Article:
Life Skill #4. Learning How to  Negotiate Conflict

My son, like many of your children, would get angry to avoid  conflict. It worked pretty well, as then we would focus on the  angry behavior  instead of the issue he was avoiding. He wasn’t learning how to  work through  conflict; he was learning how to deflect it onto others. I reacted  with anger  when he started yelling, which didn’t help. So at a certain point, I knew I had  to be the first to stop, take some  deep breaths, consider the situation and be  honest about my own feelings. Many  adults have not learned this skill (for  proof, watch any reality show) and do not  know how to accurately name our  feelings, much less allow them to just be part  of our experience.

Learning  to negotiate conflict requires:

  • Developing the capacity to stay calm  and become aware of our emotions when in conflict
  • Learning to recognize, accept and  appropriately process our emotions
  • Practice our problem solving skills to  apply in these emotionally charged situations.

If  children do not learn how to handle conflict in a safe, clear and honest  way,  they are at risk for creating dangerous and/or unhealthy situations. It  may not  seem as important when your 10-year-old son gets into a fight with his  friend  on the soccer field, but what about when he is 17 and wants his  girlfriend to do  more than kiss and she doesn’t want to? If they can both  negotiate that  conflict, they are likely to make the right decisions for  themselves (they may  not be decisions we like, but remember, we want  them to think for themselves).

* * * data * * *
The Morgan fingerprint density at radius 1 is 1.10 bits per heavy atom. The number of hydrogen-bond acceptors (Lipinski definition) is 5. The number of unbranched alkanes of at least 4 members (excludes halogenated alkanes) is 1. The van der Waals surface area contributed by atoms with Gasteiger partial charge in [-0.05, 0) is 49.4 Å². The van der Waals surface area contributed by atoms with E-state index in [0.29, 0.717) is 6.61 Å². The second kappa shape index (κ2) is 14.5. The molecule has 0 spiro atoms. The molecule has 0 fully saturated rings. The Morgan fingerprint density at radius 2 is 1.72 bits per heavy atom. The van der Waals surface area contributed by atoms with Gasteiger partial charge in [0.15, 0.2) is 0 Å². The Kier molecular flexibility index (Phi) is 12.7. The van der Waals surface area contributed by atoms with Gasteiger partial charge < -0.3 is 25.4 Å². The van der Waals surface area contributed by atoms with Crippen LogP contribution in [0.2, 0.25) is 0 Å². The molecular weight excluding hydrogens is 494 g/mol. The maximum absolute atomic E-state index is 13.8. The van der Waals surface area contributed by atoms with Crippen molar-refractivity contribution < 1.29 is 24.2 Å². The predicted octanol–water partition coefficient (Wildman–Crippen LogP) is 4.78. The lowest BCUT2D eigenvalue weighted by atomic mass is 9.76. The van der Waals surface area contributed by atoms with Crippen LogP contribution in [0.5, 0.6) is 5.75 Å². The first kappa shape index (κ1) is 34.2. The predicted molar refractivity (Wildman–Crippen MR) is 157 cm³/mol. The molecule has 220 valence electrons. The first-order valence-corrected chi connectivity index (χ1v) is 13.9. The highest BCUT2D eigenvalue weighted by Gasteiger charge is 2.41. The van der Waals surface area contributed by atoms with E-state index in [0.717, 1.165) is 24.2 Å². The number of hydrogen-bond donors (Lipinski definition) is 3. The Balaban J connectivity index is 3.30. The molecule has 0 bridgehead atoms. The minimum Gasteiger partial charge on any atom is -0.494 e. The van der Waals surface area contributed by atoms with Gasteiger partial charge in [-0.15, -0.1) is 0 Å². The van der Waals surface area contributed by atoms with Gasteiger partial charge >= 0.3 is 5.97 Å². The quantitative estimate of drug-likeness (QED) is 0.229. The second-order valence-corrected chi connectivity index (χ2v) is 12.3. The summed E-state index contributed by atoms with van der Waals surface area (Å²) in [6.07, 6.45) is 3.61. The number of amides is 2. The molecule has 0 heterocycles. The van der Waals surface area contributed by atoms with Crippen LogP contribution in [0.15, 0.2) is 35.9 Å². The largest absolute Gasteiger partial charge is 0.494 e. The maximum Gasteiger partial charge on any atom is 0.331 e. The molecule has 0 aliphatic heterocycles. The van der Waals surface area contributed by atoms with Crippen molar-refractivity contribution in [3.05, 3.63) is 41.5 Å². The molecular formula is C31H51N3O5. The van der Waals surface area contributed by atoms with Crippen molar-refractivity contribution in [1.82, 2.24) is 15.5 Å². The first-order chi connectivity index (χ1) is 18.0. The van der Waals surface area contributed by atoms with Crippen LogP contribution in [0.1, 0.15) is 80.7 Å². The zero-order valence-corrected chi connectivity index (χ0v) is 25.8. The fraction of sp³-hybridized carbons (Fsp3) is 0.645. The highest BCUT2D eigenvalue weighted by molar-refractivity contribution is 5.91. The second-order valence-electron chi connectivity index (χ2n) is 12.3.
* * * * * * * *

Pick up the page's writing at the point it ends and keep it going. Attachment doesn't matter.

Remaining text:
Related: Does your ODD child fight with you over  everything?

Life Skill #5. Learning How to Make a Contribution

Think of the happiest people you know. I’ll  bet that a key to that happiness  is that they have a way to make a  contribution. A young child can give part of  their allowance to protect the  oceans. A tween might volunteer at the local  Humane Society or food bank. A  teenager might work for the summer with at-risk  youth. And that child or teen might  become a veterinarian or  therapist because they experienced the joy of making a  meaningful  contribution.

Learning to make a contribution includes:

  • Cultivating compassion and  empathy.
  • Developing a willingness to take  action and step in to help, support, guide and protect others.
  • Understanding your own strengths,  styles and skills so you can follow your passion out into the world.

If children do not learn to make a  contribution, they are at great risk for  a life of loneliness and isolation. Every person, no matter what their  struggles are, deserves and  needs to share their gifts, talents, skills, spirit  and heart with the world. No  matter how hard it is to parent a child with  behavior issues, give them a  chance to contribute. It can change the  world.